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Handling Negotiations Part IV: General Tips for Negotiations as an Associate

Danny M Newman Jr and Todd Schwartz

Handling Negotiations Part IV: General Tips for Negotiations as an Associate
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Here are some final thoughts from my experience as an associate negotiator. 

Take a Deep Breath and Review Your Notes One More Time

Preparation is the most important aspect of negotiation. Associates with relatively less experience must be even more prepared than their more senior counterparts. Once preparations are complete, and as you get ready to get on the phone or head out to the drafting room, take a deep breath. Read through your notes one more time with a clear head and focus. Recite whatever opening statement or argument you’ll make one more time. Review your prepared responses to tough questions once more. That last, calm review ensures you’re truly ready to make a good impression for your client.

Write Down Reasoning and Offers to Avoid Confusing Yourself and Others

If you have difficulty articulating an argument or reasoning for an offer, or if the opposing party will better understand your offer by having an opportunity to read and digest it, consider conveying your opening or counteroffer via email or letter. For example, if you cite relevant cases that support your position, opposing counsel will have time to analyze them and perhaps agree with you.

This technique is also very useful if you base your argument on an unfamiliar area of the law or if opposing counsel has significantly more experience than you. It reduces the chances that you mischaracterize an issue, become nervous and fail to argue forcefully, or are asked follow-up questions that you are uncomfortable answering on the fly.

Do the Work—Take the Pen on the First Draft

Always volunteer to write the first draft of the agreement, especially if you have strong precedent from which to work. Senior lawyers won’t want to do the work themselves, so they may let you write the first draft to avoid the task. As an associate, you should be used to and willing to exert that extra effort that will be advantageous to your client. Volunteering helps you stand out, and you will gain insight by seeing how the partner comments on the draft.

Don’t Reinvent the Wheel—Use Precedent the Partner Likes

Speaking of precedent, every efficient associate should first use precedent from their firm or, better yet, the supervising partner. On deal documents, this may be easy and obvious. Finding on-point precedent may be more difficult for a settlement agreement, but it will be worth asking for guidance. The partner may remember a settlement that, even if factually different, has secured the same protections they hope to provide the current client.

Put Disclaimers and Agreements in Principle in Writing

It’s unfortunate, but misunderstandings and miscommunications can occur. Negotiations break down. All communications about resolving a dispute or completing a deal should include the appropriate disclaimers, including for privileges, confidentiality, and Federal Rule of evidence 408 for settlement discussions. If a document or offer remains subject to client or further internal review, say so. That way, if the discussions break down and the parties end up back in court or some other adversarial situation, the documents and communications can’t be used against your client.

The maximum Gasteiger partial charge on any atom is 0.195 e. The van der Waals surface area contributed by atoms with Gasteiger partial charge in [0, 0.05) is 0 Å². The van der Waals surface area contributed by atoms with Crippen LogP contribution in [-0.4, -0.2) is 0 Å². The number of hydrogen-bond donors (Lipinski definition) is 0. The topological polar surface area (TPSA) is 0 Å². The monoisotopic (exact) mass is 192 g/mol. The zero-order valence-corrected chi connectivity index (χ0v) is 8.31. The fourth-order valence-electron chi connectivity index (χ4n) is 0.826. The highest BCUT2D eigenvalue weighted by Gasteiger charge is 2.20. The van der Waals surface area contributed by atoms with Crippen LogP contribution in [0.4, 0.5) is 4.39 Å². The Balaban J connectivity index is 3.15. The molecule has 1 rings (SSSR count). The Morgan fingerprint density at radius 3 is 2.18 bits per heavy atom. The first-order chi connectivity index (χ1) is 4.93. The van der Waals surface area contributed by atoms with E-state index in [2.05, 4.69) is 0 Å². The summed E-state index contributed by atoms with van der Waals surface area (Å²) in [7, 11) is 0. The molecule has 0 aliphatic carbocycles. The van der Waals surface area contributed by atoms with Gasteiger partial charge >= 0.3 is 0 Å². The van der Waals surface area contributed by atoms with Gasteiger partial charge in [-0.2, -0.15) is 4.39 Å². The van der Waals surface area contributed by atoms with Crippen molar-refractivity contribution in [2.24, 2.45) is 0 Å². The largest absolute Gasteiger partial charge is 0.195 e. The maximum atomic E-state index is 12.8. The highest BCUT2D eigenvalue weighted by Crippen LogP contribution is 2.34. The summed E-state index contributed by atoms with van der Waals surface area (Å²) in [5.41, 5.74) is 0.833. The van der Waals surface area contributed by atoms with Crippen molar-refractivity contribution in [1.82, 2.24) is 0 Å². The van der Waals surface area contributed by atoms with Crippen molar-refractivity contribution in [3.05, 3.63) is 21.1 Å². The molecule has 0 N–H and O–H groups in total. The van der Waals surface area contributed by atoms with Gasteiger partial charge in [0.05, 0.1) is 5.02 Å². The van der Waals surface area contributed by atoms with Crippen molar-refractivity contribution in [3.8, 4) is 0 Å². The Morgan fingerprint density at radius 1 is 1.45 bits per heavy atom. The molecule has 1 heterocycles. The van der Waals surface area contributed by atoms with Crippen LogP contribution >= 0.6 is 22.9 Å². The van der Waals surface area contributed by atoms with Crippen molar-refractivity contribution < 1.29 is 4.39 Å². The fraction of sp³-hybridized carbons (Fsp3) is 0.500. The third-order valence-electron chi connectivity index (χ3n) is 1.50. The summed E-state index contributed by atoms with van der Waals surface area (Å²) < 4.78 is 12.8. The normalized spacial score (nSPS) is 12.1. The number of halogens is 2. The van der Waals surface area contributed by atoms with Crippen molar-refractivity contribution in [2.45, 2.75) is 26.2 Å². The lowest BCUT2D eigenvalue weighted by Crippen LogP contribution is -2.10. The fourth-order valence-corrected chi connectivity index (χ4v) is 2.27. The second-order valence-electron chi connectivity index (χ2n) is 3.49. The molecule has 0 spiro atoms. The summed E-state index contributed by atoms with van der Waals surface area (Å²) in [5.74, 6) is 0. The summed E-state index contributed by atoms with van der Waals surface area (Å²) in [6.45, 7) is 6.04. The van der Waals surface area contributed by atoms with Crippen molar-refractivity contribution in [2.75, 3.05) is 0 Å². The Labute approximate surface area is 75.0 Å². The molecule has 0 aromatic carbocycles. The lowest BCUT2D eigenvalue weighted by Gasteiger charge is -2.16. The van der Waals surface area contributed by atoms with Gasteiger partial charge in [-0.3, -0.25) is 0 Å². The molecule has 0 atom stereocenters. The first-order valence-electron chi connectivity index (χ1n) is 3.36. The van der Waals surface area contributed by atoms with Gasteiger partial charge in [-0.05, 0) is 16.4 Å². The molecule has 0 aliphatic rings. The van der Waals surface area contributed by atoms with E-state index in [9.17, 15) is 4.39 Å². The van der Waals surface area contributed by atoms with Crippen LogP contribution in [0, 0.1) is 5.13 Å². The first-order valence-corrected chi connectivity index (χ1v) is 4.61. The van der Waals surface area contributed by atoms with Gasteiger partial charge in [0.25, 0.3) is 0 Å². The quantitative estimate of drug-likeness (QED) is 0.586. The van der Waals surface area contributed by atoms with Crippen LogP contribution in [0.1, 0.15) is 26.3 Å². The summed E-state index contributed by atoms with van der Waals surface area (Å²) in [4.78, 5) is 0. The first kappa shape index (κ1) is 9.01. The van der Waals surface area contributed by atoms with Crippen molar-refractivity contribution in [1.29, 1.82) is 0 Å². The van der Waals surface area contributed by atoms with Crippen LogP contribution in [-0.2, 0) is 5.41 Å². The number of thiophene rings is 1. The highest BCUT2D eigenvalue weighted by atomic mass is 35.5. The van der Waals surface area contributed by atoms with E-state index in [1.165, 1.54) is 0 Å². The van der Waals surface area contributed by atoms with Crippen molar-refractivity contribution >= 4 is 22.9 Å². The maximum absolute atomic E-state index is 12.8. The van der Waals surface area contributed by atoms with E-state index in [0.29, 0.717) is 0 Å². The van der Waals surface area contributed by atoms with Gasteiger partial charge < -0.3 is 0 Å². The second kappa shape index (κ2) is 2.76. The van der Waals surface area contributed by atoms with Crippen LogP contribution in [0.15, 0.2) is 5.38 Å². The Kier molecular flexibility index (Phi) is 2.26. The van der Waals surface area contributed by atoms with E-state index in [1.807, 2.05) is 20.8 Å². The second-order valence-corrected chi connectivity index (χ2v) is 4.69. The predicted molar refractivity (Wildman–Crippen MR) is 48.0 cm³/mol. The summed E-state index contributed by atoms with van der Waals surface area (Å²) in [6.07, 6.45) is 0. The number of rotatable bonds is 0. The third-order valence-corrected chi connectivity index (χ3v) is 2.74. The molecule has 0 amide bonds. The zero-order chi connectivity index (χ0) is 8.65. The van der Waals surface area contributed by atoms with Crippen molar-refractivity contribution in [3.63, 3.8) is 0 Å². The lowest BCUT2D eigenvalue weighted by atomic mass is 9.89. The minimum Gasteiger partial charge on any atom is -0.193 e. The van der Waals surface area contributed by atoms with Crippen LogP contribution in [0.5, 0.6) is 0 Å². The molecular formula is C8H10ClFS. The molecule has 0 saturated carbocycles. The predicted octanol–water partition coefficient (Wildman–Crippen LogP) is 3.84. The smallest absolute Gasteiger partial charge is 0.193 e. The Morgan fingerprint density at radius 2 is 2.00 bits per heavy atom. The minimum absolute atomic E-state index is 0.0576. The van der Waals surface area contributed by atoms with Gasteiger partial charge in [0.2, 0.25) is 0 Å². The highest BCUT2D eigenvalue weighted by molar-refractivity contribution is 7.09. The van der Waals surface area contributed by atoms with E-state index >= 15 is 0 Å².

Similarly, if you have a verbal agreement in principle, reach out and confirm the rough terms in writing. It will cement the deal in everyone’s minds and ensure there wasn’t any miscommunication or confusion on the material aspects of the deal.

Be Willing to Say, “I Don’t Know,” and “I Have to Check with My Client”

This is simple but difficult to do. As lawyers, we want to provide answers to everyone; we think we can talk or reason our way out of or into anything. But if you don’t know the answer, or if you don’t have specific authority from your client on a term, good associate negotiators should acknowledge this fact and make time to check with their client. Some might worry that this makes the associate look weak. On the contrary, it shows you are thoughtful and careful and know that the client is the decision-maker. Don’t overdo it, but when appropriate, these are statements of strength.

Maintain Your Firm Bio to Show Experience

Before the negotiation starts, update your firm biography to detail your experience the same way partners do, listing deals, restructurings, and disputes worked on, as well as clients serviced and areas of expertise. The goal is to impress upon opposing parties and counsel that you are experienced, thoughtful, and will not be intimidated by the situation or negotiation. A list of complex deals or disputes, like the subject of the negotiation, will go a long way toward building your credibility and leverage with the other side.

Just Do It!

Like marking up a document, taking a deposition, or arguing in court, you will only become a better negotiator by practicing. Seeking opportunities and seizing chances to negotiate are as important as any other career development tool and skill.

Being a law firm associate is stressful. Receiving an assignment you have never performed can make it even more so. But new experiences are how we grow and learn, and being trusted to handle negotiations is an important step. Keep these tips in mind when dealing with your first negotiation assignments, and you will have everything you need to succeed as an associate negotiator.

This is the fourth article in a four-part series detailing several points which relate almost exclusively to younger lawyers. These articles offer lessons not taught in the classroom that are vital to successful negotiations for clients and career management.

Handling Negotiations for New Associates Series

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